Ask the Expert: Explaining a BER certificate

20th July 2017

For anyone considering selling a house, one of the very first things that you will have to do is to get a BER (Building Energy Rating) Certificate before you can even think about selling. It’s not just second-hand homes either – all first-time homes and even rental properties must come with a completed BER.

At its basic level, the BER does what it says on the tin. It’s a measure of how efficient your building is when it comes to energy performance. The best rating is an A and it goes all the way down to a G. An A-rated property is deemed to be extremely efficient when it comes to energy and will have far lower energy bills than a G-rated property. It’s much like the labels you might see on your fridge or washing machine at home if you’ve bought them in the last five years.

According to Electric Ireland, the difference between a high and low BER can be pretty startling. “The average 3-bed semi-detached house built before 2004 has a BER of E1, which would result in an annual fuel cost of €2,450, based on typical occupancy and average energy usage. But the same house, with a BER of C, would cost just €1,300 per year, a difference of over €1,000!”

Multiply that by a lifetime of electricity usage and you’re looking at big savings.

A BER certificate must be carried out by an accredited BER assessor who is registered with the Sustainable Energy Authority of Ireland (SEAI). Luckily, here on the Lisney blog, we’ve got one of Ireland’s very best BER assessors, Max Markovski of MaxEnergySolutions, to talk through the rating.

Getting the basics right

Max says that a BER assessment is not only a guide as to how energy efficient a property is, but also an indicator as to how efficient it might be if certain improvements were made. These recommendations are made as part of the advisory report which comes along with the BER grade.

“When a BER assessor goes in to look at a property, we have to measure what is there at the present moment in time. We measure 80 separate pieces of data. These include the size of the house, the insulation used, the materials used, the window glazing and a load of other measurements. It’s not just coming to your house and taking a look at it… there is a lot of science behind what we do. The BER grade is based on what is there in your house on the day of the assessment.

“However in the advisory report, we can put in some tips for the homeowner to improve that grade. That could include putting a lagging jacket on the boiler or even replacing the boiler if it’s an old and inefficient model,” explains Markovski.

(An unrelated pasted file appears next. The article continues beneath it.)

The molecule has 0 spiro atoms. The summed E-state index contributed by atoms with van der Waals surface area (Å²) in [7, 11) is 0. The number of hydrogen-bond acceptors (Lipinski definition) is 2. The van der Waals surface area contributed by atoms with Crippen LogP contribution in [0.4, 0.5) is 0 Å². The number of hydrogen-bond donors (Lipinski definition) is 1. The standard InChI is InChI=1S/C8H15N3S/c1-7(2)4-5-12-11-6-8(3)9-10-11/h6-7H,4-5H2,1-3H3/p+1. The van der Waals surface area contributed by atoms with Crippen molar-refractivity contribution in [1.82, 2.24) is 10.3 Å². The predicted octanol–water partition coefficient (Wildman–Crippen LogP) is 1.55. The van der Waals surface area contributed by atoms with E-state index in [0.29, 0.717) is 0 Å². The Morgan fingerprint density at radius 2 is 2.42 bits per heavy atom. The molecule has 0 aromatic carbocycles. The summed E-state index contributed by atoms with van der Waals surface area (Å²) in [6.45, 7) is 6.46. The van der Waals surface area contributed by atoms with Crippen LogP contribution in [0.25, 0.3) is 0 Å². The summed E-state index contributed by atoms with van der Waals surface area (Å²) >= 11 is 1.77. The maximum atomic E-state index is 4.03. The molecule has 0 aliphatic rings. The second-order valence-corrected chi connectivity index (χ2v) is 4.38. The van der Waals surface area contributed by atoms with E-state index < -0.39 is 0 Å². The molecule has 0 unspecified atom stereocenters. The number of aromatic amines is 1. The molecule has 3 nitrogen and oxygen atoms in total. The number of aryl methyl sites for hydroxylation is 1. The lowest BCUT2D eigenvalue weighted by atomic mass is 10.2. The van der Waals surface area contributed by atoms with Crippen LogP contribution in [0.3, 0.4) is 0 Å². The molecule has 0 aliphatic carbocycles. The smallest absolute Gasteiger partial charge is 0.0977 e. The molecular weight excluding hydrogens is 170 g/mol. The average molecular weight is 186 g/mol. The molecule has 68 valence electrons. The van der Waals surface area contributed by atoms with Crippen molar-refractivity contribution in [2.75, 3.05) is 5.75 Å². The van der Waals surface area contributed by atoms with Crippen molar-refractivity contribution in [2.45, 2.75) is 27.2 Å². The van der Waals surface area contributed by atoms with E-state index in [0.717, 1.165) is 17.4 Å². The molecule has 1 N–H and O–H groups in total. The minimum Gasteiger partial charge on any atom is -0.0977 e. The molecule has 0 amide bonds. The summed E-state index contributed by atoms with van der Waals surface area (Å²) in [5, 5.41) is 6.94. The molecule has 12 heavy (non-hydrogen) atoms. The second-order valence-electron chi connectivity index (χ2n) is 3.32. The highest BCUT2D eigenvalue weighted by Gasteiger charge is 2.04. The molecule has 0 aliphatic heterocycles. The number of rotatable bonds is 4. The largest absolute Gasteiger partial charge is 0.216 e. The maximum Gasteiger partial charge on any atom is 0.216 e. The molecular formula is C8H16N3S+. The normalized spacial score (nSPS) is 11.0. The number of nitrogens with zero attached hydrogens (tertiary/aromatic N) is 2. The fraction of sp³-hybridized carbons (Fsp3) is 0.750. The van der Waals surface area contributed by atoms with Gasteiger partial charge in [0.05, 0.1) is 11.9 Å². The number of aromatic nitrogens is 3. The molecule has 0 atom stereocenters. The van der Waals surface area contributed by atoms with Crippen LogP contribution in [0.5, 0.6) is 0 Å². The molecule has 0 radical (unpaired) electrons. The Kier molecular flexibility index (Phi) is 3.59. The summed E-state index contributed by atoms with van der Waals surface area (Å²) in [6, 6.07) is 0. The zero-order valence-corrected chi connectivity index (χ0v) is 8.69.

In general, before getting your BER assessment carried out Max recommends insulating the hot water cylinder, increasing the attic insulation, upgrading the glazing on your windows and having modern thermostats in place so that you can control the temperature in the rooms you actually use and turn it down in the rooms you don’t use on a frequent basis.

While some of these measures can be quite costly, insulating the hot water cylinder and even increasing the attic insulation are relatively inexpensive measures that can make quite a difference.

Noted ecologist Duncan Stewart says that homeowners should, “concentrate on your roof insulation first,” he told the Irish Independent. “This is the low lying fruit – the easy one.  You’ll have payback in 2-4 years and it’s a no-brainer.”

What buyers are looking for

“Buyers are looking at the BER now. The scheme has been in since January 2013 so people are getting used to looking at them. Old houses might have a G rating which means that you’ll need to do a lot of work to get it up to a C or D rating which are the most common ratings in Irish homes,” Max explains.

“If a buyer is looking at a selection of properties that are quite similar, the energy savings do come into it. If you have a house that is rated G versus a property that has been modernised and has a C rating, then the energy bills would be around double in the G-rated house versus the C-rated house.

“So let’s say this means an energy bill of €2,400 per year as compared with €1,200 per year. Let’s say the family plans on spending 20 years at least in their new home. That’s a saving of €24,000 over the course of their time there. That’s a lot of money for anybody – particularly a young family.”

Markovski’s views are backed up by the statistics. Earlier this year, the Irish Independent said that a good BER score could add “as much as €30,000 to the cost of a house valued at €300,000.”

While some of the measures   Max initially recommends are quite affordable and should cost less than €200, for the more expensive upgrades, there is a grant scheme in operation.

“The SEAI has a range of grants available and they cover things like roof insulation and wall insulation as well as solar panels and heat extraction systems. They cover up to 30 percent of the costs and 350,000 Irish people have already used these grants to upgrade their homes.

“Even the most expensive of these upgrades pays for itself in about eight or nine years so if you are looking at your home as an investment, these upgrades make a lot of sense,” says Markovski.

Thinking about selling your house?

If you are thinking about a BER or anything else you’d need to do before you sell your house, then get in touch with the property experts in Lisney today.

We have decades of experience helping people with selling their houses… and finding the next one too. So, if you have any queries, get in touch today.

By lisney
20th July 2017